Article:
Jonathan Stinton questions stamp duty
With stamp duty bills for average-priced homes having more than doubled since 2014, Jonathan Stinton, head of intermediary relationships at Coventry Building Society, has questioned whether it is time for a change to the system.
From 1 October, stamp duty bills for buyers of average-priced homes in England are set to be more than double the amount paid when the tax on property purchases was last changed in 2014.
Stinton said: “With demand continuing on past the end of the first threshold for the stamp duty holiday and the market suffering from a lack of housing stock, it’s not surprising that house prices are continuing to rise.”
House price inflation has seen the average value of a home in England reach £270,973 in July, up from £203,346 in December 2014 when George Osborne announced the latest changes to stamp duty.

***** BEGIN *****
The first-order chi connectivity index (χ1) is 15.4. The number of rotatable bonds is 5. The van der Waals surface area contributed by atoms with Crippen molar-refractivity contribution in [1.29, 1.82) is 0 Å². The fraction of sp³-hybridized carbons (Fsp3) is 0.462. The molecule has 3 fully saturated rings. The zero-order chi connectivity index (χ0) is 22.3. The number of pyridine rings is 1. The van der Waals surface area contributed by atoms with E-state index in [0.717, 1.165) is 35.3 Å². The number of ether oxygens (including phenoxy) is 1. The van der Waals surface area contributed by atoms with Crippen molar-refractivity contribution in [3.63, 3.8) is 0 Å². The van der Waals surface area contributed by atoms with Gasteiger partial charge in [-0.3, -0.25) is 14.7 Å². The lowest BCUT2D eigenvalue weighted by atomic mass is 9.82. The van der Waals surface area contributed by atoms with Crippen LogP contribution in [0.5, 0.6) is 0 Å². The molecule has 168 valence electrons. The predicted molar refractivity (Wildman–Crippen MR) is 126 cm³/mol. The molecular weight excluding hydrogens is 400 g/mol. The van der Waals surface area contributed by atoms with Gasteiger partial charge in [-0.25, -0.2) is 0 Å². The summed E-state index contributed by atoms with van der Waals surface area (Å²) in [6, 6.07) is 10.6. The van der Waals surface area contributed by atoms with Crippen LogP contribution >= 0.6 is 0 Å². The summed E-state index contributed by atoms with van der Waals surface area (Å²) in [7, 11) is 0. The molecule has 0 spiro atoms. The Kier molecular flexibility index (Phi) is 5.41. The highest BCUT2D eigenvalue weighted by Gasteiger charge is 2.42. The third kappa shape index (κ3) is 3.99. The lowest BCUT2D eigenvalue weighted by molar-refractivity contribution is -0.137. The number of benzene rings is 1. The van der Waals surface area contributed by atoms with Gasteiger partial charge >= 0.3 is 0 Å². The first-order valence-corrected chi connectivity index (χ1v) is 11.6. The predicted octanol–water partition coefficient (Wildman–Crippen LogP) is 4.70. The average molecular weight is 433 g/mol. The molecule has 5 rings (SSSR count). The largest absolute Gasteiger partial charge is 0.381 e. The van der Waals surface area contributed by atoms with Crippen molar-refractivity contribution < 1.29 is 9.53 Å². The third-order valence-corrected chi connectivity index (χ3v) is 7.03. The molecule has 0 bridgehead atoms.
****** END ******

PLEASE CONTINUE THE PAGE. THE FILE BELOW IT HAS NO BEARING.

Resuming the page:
Because stamp duty thresholds have not been linked to house price inflation, the extra financial burden on buyers has rocketed.
Stinton went on to say that what is surprising is the doubling of property taxes for the average home buyer over just seven years.
He added: “The Chancellor has an ideal opportunity in the Budget next month to adjust stamp duty so that it is better suited to today’s property market.
Analysis of the latest Land Registry data by Coventry Building Society shows the stamp duty bill for someone buying an average home in England would have been £3,548.65 in July compared to £1,566.92 in December 2014.
The stamp duty holiday that was introduced last summer, remains in force until 30 September, however, buyers have still been paying substantial sums to the taxman this year.
The latest data from HMRC shows the Treasury netted £6.7bn from stamp duty between January and July 2021.
Stinton said: “The stamp duty holiday has proved that the taxman can still take a very healthy amount of revenue with a higher threshold.
“Now could be the right time to review the system and find a way to ease the burden on the average house buyer.”